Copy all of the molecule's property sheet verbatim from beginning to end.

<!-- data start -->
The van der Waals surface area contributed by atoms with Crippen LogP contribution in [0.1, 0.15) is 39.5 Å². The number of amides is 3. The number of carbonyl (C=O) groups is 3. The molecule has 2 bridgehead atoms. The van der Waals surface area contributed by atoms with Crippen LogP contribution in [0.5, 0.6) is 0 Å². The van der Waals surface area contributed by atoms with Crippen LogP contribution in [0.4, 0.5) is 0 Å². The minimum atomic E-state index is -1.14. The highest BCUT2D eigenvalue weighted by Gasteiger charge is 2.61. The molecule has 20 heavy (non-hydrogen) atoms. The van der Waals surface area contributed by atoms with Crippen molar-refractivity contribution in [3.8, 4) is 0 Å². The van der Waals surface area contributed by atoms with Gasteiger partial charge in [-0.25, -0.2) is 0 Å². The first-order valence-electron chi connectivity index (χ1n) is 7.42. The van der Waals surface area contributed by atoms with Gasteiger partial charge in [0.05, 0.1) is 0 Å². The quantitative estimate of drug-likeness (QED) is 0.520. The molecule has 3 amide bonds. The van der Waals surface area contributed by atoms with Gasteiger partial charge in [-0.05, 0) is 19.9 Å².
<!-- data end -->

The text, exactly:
The van der Waals surface area contributed by atoms with Crippen LogP contribution in [0.1, 0.15) is 39.5 Å². The number of amides is 3. The number of carbonyl (C=O) groups is 3. The molecule has 2 bridgehead atoms. The van der Waals surface area contributed by atoms with Crippen LogP contribution in [0.5, 0.6) is 0 Å². The van der Waals surface area contributed by atoms with Crippen LogP contribution in [0.4, 0.5) is 0 Å². The minimum atomic E-state index is -1.14. The highest BCUT2D eigenvalue weighted by Gasteiger charge is 2.61. The molecule has 20 heavy (non-hydrogen) atoms. The van der Waals surface area contributed by atoms with Crippen molar-refractivity contribution in [3.8, 4) is 0 Å². The van der Waals surface area contributed by atoms with Gasteiger partial charge in [-0.25, -0.2) is 0 Å². The first-order valence-electron chi connectivity index (χ1n) is 7.42. The van der Waals surface area contributed by atoms with Gasteiger partial charge in [0.05, 0.1) is 0 Å². The quantitative estimate of drug-likeness (QED) is 0.520. The molecule has 3 amide bonds. The van der Waals surface area contributed by atoms with Gasteiger partial charge in [-0.05, 0) is 19.9 Å².